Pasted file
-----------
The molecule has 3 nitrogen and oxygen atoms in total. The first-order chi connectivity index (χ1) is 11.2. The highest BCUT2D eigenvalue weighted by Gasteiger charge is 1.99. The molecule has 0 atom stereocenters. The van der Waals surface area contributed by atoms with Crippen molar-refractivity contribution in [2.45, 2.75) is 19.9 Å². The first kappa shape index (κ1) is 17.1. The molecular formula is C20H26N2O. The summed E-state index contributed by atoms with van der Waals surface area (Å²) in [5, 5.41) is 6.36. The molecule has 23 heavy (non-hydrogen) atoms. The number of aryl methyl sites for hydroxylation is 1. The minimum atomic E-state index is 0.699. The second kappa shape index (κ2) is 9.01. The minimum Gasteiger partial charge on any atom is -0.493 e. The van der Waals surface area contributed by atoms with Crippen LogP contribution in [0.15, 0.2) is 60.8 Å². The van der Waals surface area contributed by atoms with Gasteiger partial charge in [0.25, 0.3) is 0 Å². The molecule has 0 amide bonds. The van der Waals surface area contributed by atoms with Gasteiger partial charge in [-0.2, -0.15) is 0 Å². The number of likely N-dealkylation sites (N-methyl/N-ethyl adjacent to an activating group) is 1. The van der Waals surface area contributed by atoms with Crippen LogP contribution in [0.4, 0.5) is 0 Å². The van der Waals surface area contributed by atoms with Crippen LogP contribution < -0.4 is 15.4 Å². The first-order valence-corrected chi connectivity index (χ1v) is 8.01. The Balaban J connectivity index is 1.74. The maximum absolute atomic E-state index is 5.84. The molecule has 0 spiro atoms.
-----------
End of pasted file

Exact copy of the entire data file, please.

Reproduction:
The molecule has 3 nitrogen and oxygen atoms in total. The first-order chi connectivity index (χ1) is 11.2. The highest BCUT2D eigenvalue weighted by Gasteiger charge is 1.99. The molecule has 0 atom stereocenters. The van der Waals surface area contributed by atoms with Crippen molar-refractivity contribution in [2.45, 2.75) is 19.9 Å². The first kappa shape index (κ1) is 17.1. The molecular formula is C20H26N2O. The summed E-state index contributed by atoms with van der Waals surface area (Å²) in [5, 5.41) is 6.36. The molecule has 23 heavy (non-hydrogen) atoms. The number of aryl methyl sites for hydroxylation is 1. The minimum atomic E-state index is 0.699. The second kappa shape index (κ2) is 9.01. The minimum Gasteiger partial charge on any atom is -0.493 e. The van der Waals surface area contributed by atoms with Crippen LogP contribution in [0.15, 0.2) is 60.8 Å². The van der Waals surface area contributed by atoms with Gasteiger partial charge in [0.25, 0.3) is 0 Å². The molecule has 0 amide bonds. The van der Waals surface area contributed by atoms with Gasteiger partial charge in [-0.2, -0.15) is 0 Å². The number of likely N-dealkylation sites (N-methyl/N-ethyl adjacent to an activating group) is 1. The van der Waals surface area contributed by atoms with Crippen LogP contribution in [0.4, 0.5) is 0 Å². The van der Waals surface area contributed by atoms with Crippen LogP contribution < -0.4 is 15.4 Å². The first-order valence-corrected chi connectivity index (χ1v) is 8.01. The Balaban J connectivity index is 1.74. The maximum absolute atomic E-state index is 5.84. The molecule has 0 spiro atoms.